Jellyfish Sting Treatment
Melissa Conrad Stöppler, MD
Melissa Conrad Stöppler, MD
Melissa Conrad Stöppler, MD, is a U.S. board-certified Anatomic Pathologist with subspecialty training in the fields of Experimental and Molecular Pathology. Dr. Stöppler's educational background includes a BA with Highest Distinction from the University of Virginia and an MD from the University of North Carolina. She completed residency training in Anatomic Pathology at Georgetown University followed by subspecialty fellowship training in molecular diagnostics and experimental pathology.
Jellyfish stings are an all-too-common health hazard for beach vacationers. While most jellyfish stings are harmless (with a few exceptions), they can be extremely painful. The stinging sensation results when stingers at the ends of the tentacles of jellyfish and other aquatic animals come into contact with human skin, usually while wading or swimming in the ocean.
Jellyfish belong to several different classes of invertebrates:
Stings from true jellyfish (scyphozoans) are generally less toxic than those of the hydrozoans and cubozoans and usually result in injury only to the parts of the skin where contact with the tentacles occurs. The skin often displays a painful, itchy, and raised red rash that may persist for days or weeks. It is possible for an allergic reaction to occur that further increases the inflammation and severity of the rash.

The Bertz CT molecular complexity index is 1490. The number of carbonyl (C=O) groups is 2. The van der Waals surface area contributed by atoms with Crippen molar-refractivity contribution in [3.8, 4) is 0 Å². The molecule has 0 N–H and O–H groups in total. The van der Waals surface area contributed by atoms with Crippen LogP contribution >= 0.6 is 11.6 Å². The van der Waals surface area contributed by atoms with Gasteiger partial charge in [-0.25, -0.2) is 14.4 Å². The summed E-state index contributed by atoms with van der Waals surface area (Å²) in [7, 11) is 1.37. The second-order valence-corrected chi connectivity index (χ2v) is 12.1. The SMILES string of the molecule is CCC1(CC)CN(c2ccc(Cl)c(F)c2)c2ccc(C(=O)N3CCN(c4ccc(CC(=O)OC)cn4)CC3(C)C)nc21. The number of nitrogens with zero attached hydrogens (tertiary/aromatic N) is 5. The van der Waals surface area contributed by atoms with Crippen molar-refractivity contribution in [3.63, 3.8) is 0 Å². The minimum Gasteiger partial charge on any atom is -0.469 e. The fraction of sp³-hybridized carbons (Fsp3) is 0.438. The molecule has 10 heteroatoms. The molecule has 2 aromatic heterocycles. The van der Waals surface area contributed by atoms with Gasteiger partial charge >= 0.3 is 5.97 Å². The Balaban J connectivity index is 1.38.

The sting of the Portuguese man-of-war is more painful than that of the common jellyfish. Some people have described a sting from the Portuguese man-of-war as a feeling like being struck by a lightning bolt, and this sting has been responsible for two deaths. The Portuguese man-of-war is a large invertebrate whose tentacles can reach up to 100 feet in length. Even detached tentacles of these animals are capable of causing stings to humans for up to two weeks.
Stings from box jellyfish (cubozoans) are the most dangerous type of jellyfish sting. The box jellyfish found in Australian waters has venom so deadly that it may cause cardiovascular collapse along with respiratory and neuromuscular paralysis that can kill an adult within minutes. Poisonings by the box jellyfish of Australia require the administration of an antivenom, which reverses the effect of the poison.
If you are stung by a jellyfish, always remove any tentacles that are adherent to the skin using gloves or forceps. Application of household vinegar (5% acetic acid) will inactivate any undischarged stingers and lessen the severity of the symptoms.
Always seek emergency medical care if you are stung by a jellyfish on the face, mouth, eyes, or genital area or if you become severely ill, have difficulty breathing or swallowing, or develop severe pain following the sting. Those swimming in Australia or other areas where box jellyfish may be found should always seek emergency medical evaluation when stung by a jellyfish.
REFERENCE: eMedicineHealth.com. Jellyfish Stings.
Last Editorial Review: 3/22/2012